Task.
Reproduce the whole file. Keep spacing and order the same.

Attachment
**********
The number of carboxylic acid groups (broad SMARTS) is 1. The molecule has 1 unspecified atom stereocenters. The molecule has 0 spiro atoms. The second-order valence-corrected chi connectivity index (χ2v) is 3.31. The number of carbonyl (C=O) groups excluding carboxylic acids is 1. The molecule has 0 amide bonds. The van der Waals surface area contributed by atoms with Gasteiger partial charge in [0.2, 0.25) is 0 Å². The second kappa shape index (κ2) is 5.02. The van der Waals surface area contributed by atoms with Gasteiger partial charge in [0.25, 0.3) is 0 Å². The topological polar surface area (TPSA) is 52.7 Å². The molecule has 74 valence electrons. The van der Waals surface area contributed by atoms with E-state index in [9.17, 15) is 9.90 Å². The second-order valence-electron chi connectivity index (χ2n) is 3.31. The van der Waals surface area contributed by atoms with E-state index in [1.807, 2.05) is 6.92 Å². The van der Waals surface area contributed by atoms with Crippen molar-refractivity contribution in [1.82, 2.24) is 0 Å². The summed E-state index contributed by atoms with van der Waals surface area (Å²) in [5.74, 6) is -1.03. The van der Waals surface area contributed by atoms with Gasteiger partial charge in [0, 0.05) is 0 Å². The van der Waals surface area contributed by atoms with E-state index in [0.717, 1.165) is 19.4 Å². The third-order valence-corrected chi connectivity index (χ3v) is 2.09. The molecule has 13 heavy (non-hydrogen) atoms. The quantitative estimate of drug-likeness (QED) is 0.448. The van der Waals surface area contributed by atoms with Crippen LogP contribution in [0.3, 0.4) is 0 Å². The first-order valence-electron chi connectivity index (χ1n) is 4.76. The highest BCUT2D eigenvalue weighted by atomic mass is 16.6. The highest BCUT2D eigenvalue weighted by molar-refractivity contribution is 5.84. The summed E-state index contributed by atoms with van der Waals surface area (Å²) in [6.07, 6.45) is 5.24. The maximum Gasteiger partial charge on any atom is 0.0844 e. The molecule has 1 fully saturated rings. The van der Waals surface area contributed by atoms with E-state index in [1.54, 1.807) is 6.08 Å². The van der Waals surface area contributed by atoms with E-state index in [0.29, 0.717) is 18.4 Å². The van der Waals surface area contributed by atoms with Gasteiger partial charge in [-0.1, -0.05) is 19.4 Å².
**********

The number of carboxylic acid groups (broad SMARTS) is 1. The molecule has 1 unspecified atom stereocenters. The molecule has 0 spiro atoms. The second-order valence-corrected chi connectivity index (χ2v) is 3.31. The number of carbonyl (C=O) groups excluding carboxylic acids is 1. The molecule has 0 amide bonds. The van der Waals surface area contributed by atoms with Gasteiger partial charge in [0.2, 0.25) is 0 Å². The second kappa shape index (κ2) is 5.02. The van der Waals surface area contributed by atoms with Gasteiger partial charge in [0.25, 0.3) is 0 Å². The topological polar surface area (TPSA) is 52.7 Å². The molecule has 74 valence electrons. The van der Waals surface area contributed by atoms with E-state index in [9.17, 15) is 9.90 Å². The second-order valence-electron chi connectivity index (χ2n) is 3.31. The van der Waals surface area contributed by atoms with E-state index in [1.807, 2.05) is 6.92 Å². The van der Waals surface area contributed by atoms with Crippen molar-refractivity contribution in [1.82, 2.24) is 0 Å². The summed E-state index contributed by atoms with van der Waals surface area (Å²) in [5.74, 6) is -1.03. The van der Waals surface area contributed by atoms with Gasteiger partial charge in [0, 0.05) is 0 Å². The van der Waals surface area contributed by atoms with E-state index in [0.717, 1.165) is 19.4 Å². The third-order valence-corrected chi connectivity index (χ3v) is 2.09. The molecule has 13 heavy (non-hydrogen) atoms. The quantitative estimate of drug-likeness (QED) is 0.448. The van der Waals surface area contributed by atoms with Crippen LogP contribution in [0.3, 0.4) is 0 Å². The first-order valence-electron chi connectivity index (χ1n) is 4.76. The highest BCUT2D eigenvalue weighted by atomic mass is 16.6. The highest BCUT2D eigenvalue weighted by molar-refractivity contribution is 5.84. The summed E-state index contributed by atoms with van der Waals surface area (Å²) in [6.07, 6.45) is 5.24. The maximum Gasteiger partial charge on any atom is 0.0844 e. The molecule has 1 fully saturated rings. The van der Waals surface area contributed by atoms with E-state index in [1.54, 1.807) is 6.08 Å². The van der Waals surface area contributed by atoms with E-state index in [0.29, 0.717) is 18.4 Å². The van der Waals surface area contributed by atoms with Gasteiger partial charge in [-0.1, -0.05) is 19.4 Å².